The Stella D'oro factory, a fixture in the Bronx for 70 years is going to close at the end of the month-and 138 manufacturing jobs will be gone for good. As the NY Daily News reports: "Workers at the Stella D'oro cookie factory in the Bronx were still in shock Thursday as the news sunk in that the business had been sold and was moving to Ohio. They wondered how they'd pay their rents and mortgages, how they'd find another job in today's recession and what they'd do without health insurance. "My family is going to suffer," said Evelyn Rivera, a packer at the plant for the past two years. "This is so sad. The company has been here for more than 70 years."
This is more than a shock, it is an outrage. What makes us upset is the fact that these are the kind of jobs that the city's EDC should be fighting to maintain; and not retail jobs that will only cannibalize existing store employment. Unfortunately, that's the main job description of the economic development official in New York-wait for a company like Related to come along with a plan to build a mall, and then throw millions of tax dollars at the company-and do so at the expense of those struggling store owners in the mall's catchment area.
Or, if the agency's gets even more creative, the energies of EDC are directed at actually evicting existing manufacturing businesses-as in the case of the Bronx Terminal Market, West Harlem and Willets Point. Then the jobs that are going to relatively unskilled immigrant workers can be eliminated altogether. And with Willets Point, they number in the thousands.
This is a crackpot economic development policy-and the plight of displaced workers is driven home by the Stella D'oro story: "Workers, who already went through a long, bitter strike that ended in July, trudged out at the end of the day's shift Thursday with hangdog faces and tales of heartbreak. Rivera said she cannot afford the $1,200 to $1,600 monthly health insurance payments available through her union, Local 50 of the Bakery, Confectionery, Tobacco Workers and Grain Millers International Union. "I guess I will go like everyone else on unemployment. Imagine this: 138 people out on the street."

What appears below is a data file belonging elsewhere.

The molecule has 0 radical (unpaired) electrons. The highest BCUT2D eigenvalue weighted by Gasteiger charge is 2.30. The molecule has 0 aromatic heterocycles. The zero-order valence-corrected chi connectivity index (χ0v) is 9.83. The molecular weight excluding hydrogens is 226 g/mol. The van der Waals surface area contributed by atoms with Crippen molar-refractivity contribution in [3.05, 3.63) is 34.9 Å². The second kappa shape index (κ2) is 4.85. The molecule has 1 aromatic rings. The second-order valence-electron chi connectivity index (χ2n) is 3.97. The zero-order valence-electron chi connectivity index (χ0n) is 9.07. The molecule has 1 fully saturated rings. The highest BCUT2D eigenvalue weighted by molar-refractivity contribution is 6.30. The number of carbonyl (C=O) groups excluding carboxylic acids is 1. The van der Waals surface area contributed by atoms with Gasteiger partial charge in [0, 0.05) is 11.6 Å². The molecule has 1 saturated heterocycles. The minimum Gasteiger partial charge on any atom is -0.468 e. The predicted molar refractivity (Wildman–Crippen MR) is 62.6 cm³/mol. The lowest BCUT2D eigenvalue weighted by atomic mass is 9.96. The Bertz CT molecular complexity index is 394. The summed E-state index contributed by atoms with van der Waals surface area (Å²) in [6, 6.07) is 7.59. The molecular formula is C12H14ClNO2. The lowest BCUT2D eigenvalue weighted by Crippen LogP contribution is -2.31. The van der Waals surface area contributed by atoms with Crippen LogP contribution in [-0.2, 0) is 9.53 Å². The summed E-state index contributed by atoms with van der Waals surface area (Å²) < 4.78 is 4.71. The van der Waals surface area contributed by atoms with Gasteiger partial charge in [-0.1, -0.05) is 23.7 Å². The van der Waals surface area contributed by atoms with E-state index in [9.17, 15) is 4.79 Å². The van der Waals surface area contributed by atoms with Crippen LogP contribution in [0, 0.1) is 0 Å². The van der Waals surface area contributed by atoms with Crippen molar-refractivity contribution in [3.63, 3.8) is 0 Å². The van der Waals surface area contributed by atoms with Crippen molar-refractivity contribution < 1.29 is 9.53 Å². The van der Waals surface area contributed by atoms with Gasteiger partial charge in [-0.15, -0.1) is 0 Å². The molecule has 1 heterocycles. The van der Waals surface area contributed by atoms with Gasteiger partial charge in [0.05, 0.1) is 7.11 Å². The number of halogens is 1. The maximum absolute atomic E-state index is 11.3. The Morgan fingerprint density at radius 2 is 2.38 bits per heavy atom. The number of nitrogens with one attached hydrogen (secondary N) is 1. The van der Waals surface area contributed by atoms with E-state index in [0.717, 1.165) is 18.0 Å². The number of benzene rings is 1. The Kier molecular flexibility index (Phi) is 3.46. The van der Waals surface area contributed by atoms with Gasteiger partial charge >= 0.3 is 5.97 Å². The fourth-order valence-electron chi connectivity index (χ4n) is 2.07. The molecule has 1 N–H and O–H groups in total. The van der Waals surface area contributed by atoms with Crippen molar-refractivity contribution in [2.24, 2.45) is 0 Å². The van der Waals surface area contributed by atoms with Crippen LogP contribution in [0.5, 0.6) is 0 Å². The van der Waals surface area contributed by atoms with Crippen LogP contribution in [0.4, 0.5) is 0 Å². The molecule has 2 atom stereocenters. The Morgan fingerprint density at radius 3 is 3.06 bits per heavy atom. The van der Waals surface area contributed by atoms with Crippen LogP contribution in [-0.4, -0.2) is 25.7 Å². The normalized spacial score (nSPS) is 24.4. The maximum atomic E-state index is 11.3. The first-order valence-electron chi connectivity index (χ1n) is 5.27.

So when the Bloomberg campaign hits us with another one of those, "five borough economic development" ads, remember the Stella D'oro workers-and remember all of the rhetoric you heard from the mayor about fighting to keep the plant open. Oh, wait a second. Let's all join in with a chorus of Simon and Garfunkel's "Sounds of Silence."
Bloomberg's silence may be related to the following: "Connecticut-based private equity firm Brynwood Partners announced Wednesday it is selling the popular Italian cookie and breadstick baker to snackfood maker Lance Inc." So another hedge fund comes in to rape a business and then spin it off. But it's a methodology that the mayor-but particularly Deputy Dan Doctoroff-are extremely comfortable with. It's a lot simpler to mall the city and claim that you're creating jobs when what you are really doing is destroying neighborhood business that is vital to the continued economic health of New York.